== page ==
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News Release

Louisiana's Soil and Water Conservation Districts

Conservation Priority Report Louisiana

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Helping People Help the Land

Conservation Partnership -- Natural Resources Conservation Service/Soil and Water Conservation Districts

76 years ago, America was losing thousands of tons of topsoil as a result of relentless dust storms caused by years of catastrophic drought conditions and poor farming practices.  In 1935, national leaders established the Soil Conservation Service to help save America’s soil resources.  States followed suit by establishing soil and water conservation commissions and local districts.


In 1938, the Louisiana Legislature established the State Soil and Water Conservation Committee and authorized it to work with local farmers to establish local conservation districts.

Today, the Soil Conservation Service is known as the Natural Resources Conservation Service, the State Soil and Water Conservation Committee is known as the Louisiana Soil and Water Conservation Commission, and 44 Soil and Water Conservation Districts serve Louisiana's landowners.

The Conservation Partnership

USDA Natural Resources Conservation Service
Soil and Water Conservation Districts
Office of Soil and Water Conservation
An agency of the U.S. Department of Agriculture.  This federal agency works with private landowners and communities to improve our soil, water, air, plants, wildlife, and energy use.  Ensuring productive lands in harmony with healthy environments. Local units of government established under state law to carry out natural resources management programs at the local level. An office of the Louisiana Department of Agriculture and Forestry.  This office provides financial assistance, administrative support, and coordination to Louisiana's 44 soil and water conservation districts.

NRCS and SWCD offices are staffed with experts from many disciplines to help landowners conserve natural resources in sustainable ways. On staff are soil scientists, resource conservationists, grazing lands specialists, engineers, biologists, botanists, agronomists, foresters, conservation technicians, administrative professionals, and many others trained to help landowners make the right decisions for every natural resource.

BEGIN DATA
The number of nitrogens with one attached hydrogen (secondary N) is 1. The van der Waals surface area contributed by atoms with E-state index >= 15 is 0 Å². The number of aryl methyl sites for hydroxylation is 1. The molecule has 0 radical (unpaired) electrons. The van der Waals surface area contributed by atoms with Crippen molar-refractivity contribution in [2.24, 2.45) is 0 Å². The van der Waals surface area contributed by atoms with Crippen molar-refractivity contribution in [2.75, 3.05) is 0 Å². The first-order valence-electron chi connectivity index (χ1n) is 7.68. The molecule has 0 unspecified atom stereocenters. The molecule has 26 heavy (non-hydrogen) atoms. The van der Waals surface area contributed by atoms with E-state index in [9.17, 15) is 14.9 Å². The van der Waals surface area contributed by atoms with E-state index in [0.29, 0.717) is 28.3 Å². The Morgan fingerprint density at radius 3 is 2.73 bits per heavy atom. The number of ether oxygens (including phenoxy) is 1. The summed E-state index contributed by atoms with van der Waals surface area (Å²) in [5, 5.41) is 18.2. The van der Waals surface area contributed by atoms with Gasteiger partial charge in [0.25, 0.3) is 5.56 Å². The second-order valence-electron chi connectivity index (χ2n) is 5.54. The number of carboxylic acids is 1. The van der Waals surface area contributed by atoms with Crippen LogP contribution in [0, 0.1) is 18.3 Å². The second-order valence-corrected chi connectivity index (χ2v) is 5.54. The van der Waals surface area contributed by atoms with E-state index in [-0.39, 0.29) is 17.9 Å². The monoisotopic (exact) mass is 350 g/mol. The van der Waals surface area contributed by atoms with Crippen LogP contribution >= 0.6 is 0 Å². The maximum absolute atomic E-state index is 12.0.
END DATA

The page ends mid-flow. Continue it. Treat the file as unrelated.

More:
NRCS and SWCDs in Louisiana are successful because of partnerships, and because of the close working relationship among individual farmers and ranchers, landowners, government agencies, Tribes, Earth Team volunteers, and other people who care about the quality of Louisiana’s natural resources.

For more information on Soil and Water Conservation Districts, contact your local Soil and Water Conservation District or Natural Resources Conservation Service.


United States Department of Agriculture Natural Resources Conservation Service



Louisiana's Soil and Water Conservation Districts

 Boeuf River
 Boque-Chitto/Pearl River
 East Carroll
 Gulf Coast
 Lower Delta
 New River
 Red River
 St. Landry
 St. Martin
 St. Mary
 Tangipohoa-St. Helena
 Upper Delta
 West Carroll


Commitment to Equality
USDA believes every farmer and rancher should be treated equally and fairly, and we are committed to resolving all cases involving allegations of past discrimination by individuals.

Referral Guide for USDA Settlements and Claims Adjudication Process

USDA is an equal opportunity provider and employer.

Women and Hispanic Farmers and Ranchers Claims Adjudication Process
If you believe that USDA improperly denied farm loan benefits to you for certain time periods between 1981 and 2000 because you are a female or because you are Hispanic, you may be eligible to apply for compensation.  To request a claims package by telephone, call 1-888-508-4429.  To request a claims package online, please visit

Native American Farmer and Rancher Class Action Settlement (Keepseagle v. Vilsack)
If you are a Native American who was denied a farm loan or loan servicing by the USDA between January 1, 1981, and November 24, 1999, you may be eligible for benefits from a Class Action Settlement.  To request a claims package by telephone, call:  1-888-233-5506.  To request a claims package online, or for more information, please visit:

African American Farmer and Rancher Class Action Settlement (Pigford II)
If you are an African American farmer (a) who submitted a request to file a late claim on or between October 13, 1999, and June 18, 2008, under the 1999 USDA settlement in the earlier class action known as Pigford v. Glickman ("Pigford") and (b) who did not receive a merits determination on your discrimination claim, you may be eligible for benefits from a Class Action Settlement.  To hear information by telephone, call 1-866-950-5547 or 1-866-472-7826.  To find information online, please visit:

USDA NRCS Access Opportunity Equity Partnerships

To find out more about this conservation opportunity and more, contact your local USDA Natural Resources Conservation Service:  Office Locator